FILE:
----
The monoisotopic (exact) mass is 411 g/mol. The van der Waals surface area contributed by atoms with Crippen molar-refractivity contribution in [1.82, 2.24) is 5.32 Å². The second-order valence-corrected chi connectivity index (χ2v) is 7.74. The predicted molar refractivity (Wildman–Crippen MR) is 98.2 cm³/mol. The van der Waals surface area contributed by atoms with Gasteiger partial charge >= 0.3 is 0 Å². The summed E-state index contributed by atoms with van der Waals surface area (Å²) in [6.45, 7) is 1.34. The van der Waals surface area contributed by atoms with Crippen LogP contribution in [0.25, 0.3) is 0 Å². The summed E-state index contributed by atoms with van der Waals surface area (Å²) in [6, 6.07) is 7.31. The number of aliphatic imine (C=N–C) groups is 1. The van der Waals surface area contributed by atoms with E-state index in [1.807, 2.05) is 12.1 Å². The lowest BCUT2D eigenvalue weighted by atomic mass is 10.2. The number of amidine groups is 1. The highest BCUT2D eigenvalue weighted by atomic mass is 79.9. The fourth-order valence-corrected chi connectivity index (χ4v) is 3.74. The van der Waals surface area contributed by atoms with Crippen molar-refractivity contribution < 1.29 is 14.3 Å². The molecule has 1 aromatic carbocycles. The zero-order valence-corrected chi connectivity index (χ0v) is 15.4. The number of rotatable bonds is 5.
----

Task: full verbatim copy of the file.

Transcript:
The monoisotopic (exact) mass is 411 g/mol. The van der Waals surface area contributed by atoms with Crippen molar-refractivity contribution in [1.82, 2.24) is 5.32 Å². The second-order valence-corrected chi connectivity index (χ2v) is 7.74. The predicted molar refractivity (Wildman–Crippen MR) is 98.2 cm³/mol. The van der Waals surface area contributed by atoms with Gasteiger partial charge >= 0.3 is 0 Å². The summed E-state index contributed by atoms with van der Waals surface area (Å²) in [6.45, 7) is 1.34. The van der Waals surface area contributed by atoms with Crippen LogP contribution in [0.25, 0.3) is 0 Å². The summed E-state index contributed by atoms with van der Waals surface area (Å²) in [6, 6.07) is 7.31. The number of aliphatic imine (C=N–C) groups is 1. The van der Waals surface area contributed by atoms with E-state index in [1.807, 2.05) is 12.1 Å². The lowest BCUT2D eigenvalue weighted by atomic mass is 10.2. The number of amidine groups is 1. The highest BCUT2D eigenvalue weighted by atomic mass is 79.9. The fourth-order valence-corrected chi connectivity index (χ4v) is 3.74. The van der Waals surface area contributed by atoms with Crippen molar-refractivity contribution < 1.29 is 14.3 Å². The molecule has 1 aromatic carbocycles. The zero-order valence-corrected chi connectivity index (χ0v) is 15.4. The number of rotatable bonds is 5.